- Mary Thurwachter Special to The Palm Beach Post
When looking for a beach escape, I want to see the sea, not towering condos and hotels that cast long shadows and block the sun. It’s one of the reasons I love Vero Beach, where zoning restrictions prevent buildings more than four stories tall.
“Our motto is ‘sunrises not high-rises,’” says Allison McNeal, a third-generation Veroite and director of tourism for the Indian River Chamber of Commerce.
Vero’s sunrises are spectacular. I’ve often witnessed them from guest rooms at such resorts as Costa d’Este, the seaside boutique hotel owned by music legends Gloria and Emilio Estefan, or the nearby Kimpton Vero Beach Hotel & Spa, a delightful hotel just north of Costa d’Este. Both offer beach views, upscale restaurants, pampering spas and fine service — and both are dog-friendly, a perk much appreciated by the tail-wagging Chihuahua who often travels with me.
The hotels aren’t the only places to deliver picture-postcard seaside views, however. There are oceanside restaurants where you can dine alfresco while enjoying the balmy sea breezes. One of my favorites is Citrus Grillhouse, with Mediterranean- and Italian-inspired dishes.
Another popular spot for lunch or dinner is the Ocean Grill, an Old Florida-style seafood and steakhouse restaurant known for its precarious perch over the ocean. A landmark, the building where the Ocean Grill is located was constructed 70 years ago by entrepreneur Waldo Saxton. It wasn’t converted to restaurant until 1941. In the 1920s, Saxton took a brawny team of mules to clear the right of way for A1A from the Sebastian Inlet to the south county line. He also cleared the road to the Ocean Grill.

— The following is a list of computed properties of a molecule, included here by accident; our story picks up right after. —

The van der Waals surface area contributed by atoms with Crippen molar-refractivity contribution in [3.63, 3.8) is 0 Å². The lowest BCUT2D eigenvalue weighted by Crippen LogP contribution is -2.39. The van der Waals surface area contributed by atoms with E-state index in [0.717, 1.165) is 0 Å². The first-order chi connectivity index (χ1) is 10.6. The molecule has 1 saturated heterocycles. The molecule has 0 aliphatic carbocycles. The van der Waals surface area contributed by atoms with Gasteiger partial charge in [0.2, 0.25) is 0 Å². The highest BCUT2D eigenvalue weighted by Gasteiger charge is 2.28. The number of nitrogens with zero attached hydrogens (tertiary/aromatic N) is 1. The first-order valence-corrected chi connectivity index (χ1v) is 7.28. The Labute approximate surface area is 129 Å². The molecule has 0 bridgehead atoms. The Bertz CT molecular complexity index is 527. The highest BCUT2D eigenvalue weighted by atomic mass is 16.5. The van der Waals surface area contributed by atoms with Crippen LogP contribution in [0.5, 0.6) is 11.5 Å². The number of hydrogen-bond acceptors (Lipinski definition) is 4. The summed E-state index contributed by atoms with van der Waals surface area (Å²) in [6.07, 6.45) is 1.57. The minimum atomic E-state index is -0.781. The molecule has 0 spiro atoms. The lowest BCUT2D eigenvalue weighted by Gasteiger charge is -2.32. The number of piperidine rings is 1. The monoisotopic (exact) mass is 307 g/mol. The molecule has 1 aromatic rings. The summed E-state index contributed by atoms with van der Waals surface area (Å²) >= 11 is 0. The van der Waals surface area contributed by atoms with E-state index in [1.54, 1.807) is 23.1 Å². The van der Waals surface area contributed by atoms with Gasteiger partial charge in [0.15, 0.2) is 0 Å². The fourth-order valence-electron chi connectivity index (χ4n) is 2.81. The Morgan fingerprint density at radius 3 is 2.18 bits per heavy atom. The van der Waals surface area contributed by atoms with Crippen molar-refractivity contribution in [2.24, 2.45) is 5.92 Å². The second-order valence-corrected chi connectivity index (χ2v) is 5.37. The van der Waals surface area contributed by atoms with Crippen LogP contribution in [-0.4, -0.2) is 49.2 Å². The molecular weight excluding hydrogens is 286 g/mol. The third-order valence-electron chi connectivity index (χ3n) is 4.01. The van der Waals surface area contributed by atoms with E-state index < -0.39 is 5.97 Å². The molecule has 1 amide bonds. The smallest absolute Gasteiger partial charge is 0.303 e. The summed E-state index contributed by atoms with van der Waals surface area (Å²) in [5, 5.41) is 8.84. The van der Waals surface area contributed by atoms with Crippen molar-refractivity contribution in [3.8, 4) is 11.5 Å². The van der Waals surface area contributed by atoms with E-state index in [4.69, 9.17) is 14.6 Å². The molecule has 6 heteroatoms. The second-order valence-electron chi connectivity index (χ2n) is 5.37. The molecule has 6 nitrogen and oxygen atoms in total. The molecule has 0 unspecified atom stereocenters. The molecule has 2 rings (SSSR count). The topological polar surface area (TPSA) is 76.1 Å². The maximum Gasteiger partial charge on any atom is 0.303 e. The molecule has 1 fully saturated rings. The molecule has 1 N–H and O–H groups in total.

While it’s tempting to spend all vacation time at the beach, Vero Beach has much more to offer. One of my favorite attractions is McKee Botanical Garden, favorite stomping grounds for locals and tourists since 1932 when Cleveland industrialist Arthur McKee and his partner Waldo Sexton (Yup, the same fellow who built the Ocean Grill) designed it. Back then, it was called McKee Jungle Gardens, home to lions, tigers, elephants and monkeys.
The critters are long gone, but visitors who follow winding paths through the 18 acres can see 100 different varieties of water lilies and more than 10,000 species of plants and trees.
To see more than 3,000 species of plants and animals, take a kayak or paddleboard trip through the Indian River Lagoon, the most biodiverse lagoon ecosystem in the Northern Hemisphere. Don’t be surprised if a dolphin swims by to say hello.
If Spanish fleets and sunken treasures intrigue you, you’ll want to know that last year $4.5 million in gold from the 1715 Treasure Fleet was found off the shores of Vero Beach. Want to know how they did it? Plan to visit McLarty Treasure Museum at Sebastian Inlet State Park. You’ll find weapons, coins and tools salvaged from the fleet of Spanish ships that sunk during the 1715 storm.
Another spot not to miss is Mel Fisher’s Treasure Museum, where you’ll find more authentic shipwreck treasures and one-of-kind jewelry.
Save some time to shop. From unique boutiques to upscale shops, opportunities for retail therapy abound. Check out shops along Ocean Drive, Village Shops on Route A1A, the World Bazaar & Antique Mall, the Vero Beach Outlets or downtown Vero, where Maria Sparsis’ Tea and Chi shop can be found.
Sparsis, a marine biologist born in Cyprus, says Vero Beach is just her cup of tea.
“I’ve lived a lot of places and never found such a welcoming sense of community,” says Sparsis, an artist whose works can be found across the street at Flametree Clay Art Gallery. “When I go to the grocery store I have to allow for time to chat with at least five people.”
And that’s just the way she likes it.